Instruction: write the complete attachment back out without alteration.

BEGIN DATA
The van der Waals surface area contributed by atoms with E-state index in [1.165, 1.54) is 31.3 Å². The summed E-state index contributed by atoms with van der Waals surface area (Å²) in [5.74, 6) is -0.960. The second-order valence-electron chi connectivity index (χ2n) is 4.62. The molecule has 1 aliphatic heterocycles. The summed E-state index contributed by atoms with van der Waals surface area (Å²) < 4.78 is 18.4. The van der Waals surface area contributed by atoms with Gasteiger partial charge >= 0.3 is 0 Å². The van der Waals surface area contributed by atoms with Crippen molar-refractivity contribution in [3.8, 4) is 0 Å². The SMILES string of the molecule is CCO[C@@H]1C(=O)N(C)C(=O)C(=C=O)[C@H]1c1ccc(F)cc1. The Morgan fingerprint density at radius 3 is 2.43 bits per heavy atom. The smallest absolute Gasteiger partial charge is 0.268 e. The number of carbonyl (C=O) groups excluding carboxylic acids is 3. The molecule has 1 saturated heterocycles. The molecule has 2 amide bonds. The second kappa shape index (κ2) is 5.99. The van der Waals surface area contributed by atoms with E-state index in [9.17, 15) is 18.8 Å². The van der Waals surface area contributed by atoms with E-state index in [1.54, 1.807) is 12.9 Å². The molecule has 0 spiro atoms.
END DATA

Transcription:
The van der Waals surface area contributed by atoms with E-state index in [1.165, 1.54) is 31.3 Å². The summed E-state index contributed by atoms with van der Waals surface area (Å²) in [5.74, 6) is -0.960. The second-order valence-electron chi connectivity index (χ2n) is 4.62. The molecule has 1 aliphatic heterocycles. The summed E-state index contributed by atoms with van der Waals surface area (Å²) < 4.78 is 18.4. The van der Waals surface area contributed by atoms with Gasteiger partial charge >= 0.3 is 0 Å². The van der Waals surface area contributed by atoms with Crippen molar-refractivity contribution in [3.8, 4) is 0 Å². The SMILES string of the molecule is CCO[C@@H]1C(=O)N(C)C(=O)C(=C=O)[C@H]1c1ccc(F)cc1. The Morgan fingerprint density at radius 3 is 2.43 bits per heavy atom. The smallest absolute Gasteiger partial charge is 0.268 e. The number of carbonyl (C=O) groups excluding carboxylic acids is 3. The molecule has 1 saturated heterocycles. The molecule has 2 amide bonds. The second kappa shape index (κ2) is 5.99. The van der Waals surface area contributed by atoms with E-state index in [9.17, 15) is 18.8 Å². The van der Waals surface area contributed by atoms with E-state index in [1.54, 1.807) is 12.9 Å². The molecule has 0 spiro atoms.